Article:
basiliusphocas at hotmail.com
Sun Jun 20 08:51:28 PDT 2010
Italian is the language of origin for saba. The Bancetti/Libro Novo by Christoforo Messisbugo spells it as sabba.
> From: t.d.decker at att.net
> To: sca-cooks at lists.ansteorra.org
> Date: Sun, 20 Jun 2010 06:48:18 -0500
> Subject: Re: [Sca-cooks] Saba
> What is the language of origin for saba? Sapa is Latin and refers to a more
> highly condensed defrutum. From Google, I gather sapa may show up in ethnic
> markets as pekmez or dibis. BTW, neither sapa nor saba shows up in my copy
> of the OED.
> Just to add to the fun, in Japanese, saba would be mackeral and there is a
> West Indian plantain named saba.
> Some other curious trivia that popped up in the search is the Saban, Hiriam
> Beakes, pirate, who is attributed with the phrase, "Dead men tell no tales."
> > Bear,
> > Yes I mean Sapa and Saba.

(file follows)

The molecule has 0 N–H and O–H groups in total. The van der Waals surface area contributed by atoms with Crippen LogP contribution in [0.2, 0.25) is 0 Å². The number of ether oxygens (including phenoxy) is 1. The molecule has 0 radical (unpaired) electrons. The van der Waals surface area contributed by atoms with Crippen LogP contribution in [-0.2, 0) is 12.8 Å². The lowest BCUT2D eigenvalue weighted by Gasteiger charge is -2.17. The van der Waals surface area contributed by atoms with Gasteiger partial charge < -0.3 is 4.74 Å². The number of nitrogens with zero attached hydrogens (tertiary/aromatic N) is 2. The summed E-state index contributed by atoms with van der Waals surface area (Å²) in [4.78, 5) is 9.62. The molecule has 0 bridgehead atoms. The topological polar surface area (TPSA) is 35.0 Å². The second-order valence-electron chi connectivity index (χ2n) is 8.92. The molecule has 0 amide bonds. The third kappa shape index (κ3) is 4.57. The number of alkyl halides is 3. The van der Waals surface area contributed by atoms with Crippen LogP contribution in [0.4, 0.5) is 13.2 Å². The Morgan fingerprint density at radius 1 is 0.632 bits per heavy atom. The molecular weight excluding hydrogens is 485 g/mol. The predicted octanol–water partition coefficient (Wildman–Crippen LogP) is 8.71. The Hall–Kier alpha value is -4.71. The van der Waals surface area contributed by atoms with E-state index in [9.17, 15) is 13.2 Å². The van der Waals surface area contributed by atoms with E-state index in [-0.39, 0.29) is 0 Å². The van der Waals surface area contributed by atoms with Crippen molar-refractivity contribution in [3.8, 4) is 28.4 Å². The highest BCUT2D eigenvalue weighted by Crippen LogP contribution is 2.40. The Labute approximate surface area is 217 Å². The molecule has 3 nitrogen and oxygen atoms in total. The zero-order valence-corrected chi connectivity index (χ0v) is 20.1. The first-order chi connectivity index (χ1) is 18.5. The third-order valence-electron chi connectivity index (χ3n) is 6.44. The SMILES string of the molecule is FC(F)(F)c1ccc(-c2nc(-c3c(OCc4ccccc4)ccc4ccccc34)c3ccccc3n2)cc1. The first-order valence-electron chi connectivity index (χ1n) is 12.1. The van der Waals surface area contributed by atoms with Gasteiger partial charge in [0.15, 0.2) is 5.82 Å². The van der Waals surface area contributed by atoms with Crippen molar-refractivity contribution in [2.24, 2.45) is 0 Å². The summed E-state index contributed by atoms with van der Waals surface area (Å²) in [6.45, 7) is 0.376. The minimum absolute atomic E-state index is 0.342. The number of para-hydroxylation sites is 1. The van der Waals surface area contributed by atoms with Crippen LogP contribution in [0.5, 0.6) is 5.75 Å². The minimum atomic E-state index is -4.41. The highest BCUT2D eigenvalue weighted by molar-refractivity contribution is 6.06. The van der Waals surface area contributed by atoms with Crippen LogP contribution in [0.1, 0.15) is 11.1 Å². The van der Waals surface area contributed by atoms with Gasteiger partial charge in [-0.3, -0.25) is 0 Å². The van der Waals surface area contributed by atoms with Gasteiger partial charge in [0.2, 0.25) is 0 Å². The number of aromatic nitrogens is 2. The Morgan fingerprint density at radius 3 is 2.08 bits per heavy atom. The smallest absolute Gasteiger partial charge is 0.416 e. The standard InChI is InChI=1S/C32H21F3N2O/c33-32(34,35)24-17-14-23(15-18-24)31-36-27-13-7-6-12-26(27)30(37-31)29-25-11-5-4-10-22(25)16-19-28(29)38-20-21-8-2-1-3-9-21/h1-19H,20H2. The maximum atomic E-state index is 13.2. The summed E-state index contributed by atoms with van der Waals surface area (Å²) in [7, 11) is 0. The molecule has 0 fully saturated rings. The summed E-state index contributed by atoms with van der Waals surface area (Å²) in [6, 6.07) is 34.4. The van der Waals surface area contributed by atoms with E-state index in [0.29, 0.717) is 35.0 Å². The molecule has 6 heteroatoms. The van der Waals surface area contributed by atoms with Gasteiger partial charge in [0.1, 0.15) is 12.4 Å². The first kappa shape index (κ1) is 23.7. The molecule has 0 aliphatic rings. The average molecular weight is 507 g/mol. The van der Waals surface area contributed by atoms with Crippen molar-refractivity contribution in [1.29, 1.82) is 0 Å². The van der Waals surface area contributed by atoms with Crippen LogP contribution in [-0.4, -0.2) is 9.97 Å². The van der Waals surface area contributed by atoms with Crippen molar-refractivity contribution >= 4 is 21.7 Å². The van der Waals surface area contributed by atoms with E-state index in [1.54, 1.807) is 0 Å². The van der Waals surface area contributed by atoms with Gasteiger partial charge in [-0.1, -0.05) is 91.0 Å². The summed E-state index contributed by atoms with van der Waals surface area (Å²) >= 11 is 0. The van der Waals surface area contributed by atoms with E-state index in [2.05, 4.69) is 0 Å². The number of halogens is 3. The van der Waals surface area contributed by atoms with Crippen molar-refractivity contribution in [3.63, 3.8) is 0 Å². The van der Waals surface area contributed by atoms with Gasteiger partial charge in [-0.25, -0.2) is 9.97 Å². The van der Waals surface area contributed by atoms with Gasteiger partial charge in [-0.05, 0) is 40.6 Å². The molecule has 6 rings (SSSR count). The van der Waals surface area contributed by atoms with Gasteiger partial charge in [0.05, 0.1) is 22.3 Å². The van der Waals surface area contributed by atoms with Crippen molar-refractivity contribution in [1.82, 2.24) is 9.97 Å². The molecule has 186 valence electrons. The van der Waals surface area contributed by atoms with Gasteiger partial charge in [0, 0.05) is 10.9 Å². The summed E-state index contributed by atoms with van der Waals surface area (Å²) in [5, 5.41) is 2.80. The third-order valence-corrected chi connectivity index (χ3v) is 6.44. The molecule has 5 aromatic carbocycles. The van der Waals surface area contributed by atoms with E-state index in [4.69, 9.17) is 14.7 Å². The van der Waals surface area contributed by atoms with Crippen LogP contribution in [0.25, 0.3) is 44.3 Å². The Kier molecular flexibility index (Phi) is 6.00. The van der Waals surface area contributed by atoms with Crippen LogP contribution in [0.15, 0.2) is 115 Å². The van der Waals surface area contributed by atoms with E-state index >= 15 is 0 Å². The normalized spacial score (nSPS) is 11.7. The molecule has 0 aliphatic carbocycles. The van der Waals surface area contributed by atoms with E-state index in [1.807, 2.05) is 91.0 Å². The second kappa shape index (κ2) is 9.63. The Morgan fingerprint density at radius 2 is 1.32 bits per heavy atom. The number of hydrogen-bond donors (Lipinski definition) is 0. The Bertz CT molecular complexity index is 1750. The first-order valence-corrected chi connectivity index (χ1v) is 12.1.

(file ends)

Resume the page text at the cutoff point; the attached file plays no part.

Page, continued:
> > Spelled both ways.
> > Eduardo
> > On 6/19/10 6:30 PM, "Terry Decker" <t.d.decker at att.net> wrote:
> >> I think he means sapa, which is condensed wine must used in Roman
> >> cookery.
> >> The only Saba I know is an is;and in the Netherland Antilles.
> >> Bear
> >>> I have never heard of Saba. I have heard of Sabra. The cheapest place
> >>> online called "WineChateau" has Sabra for $27.69 before shipping. I
> >>> have
> >>> never used the place, so I don't know how reliable it is. BevMo has
> >>> Sabra,
> >>> but for almost the same price that you quote.
> >>> Sorry.
> >>> Huette
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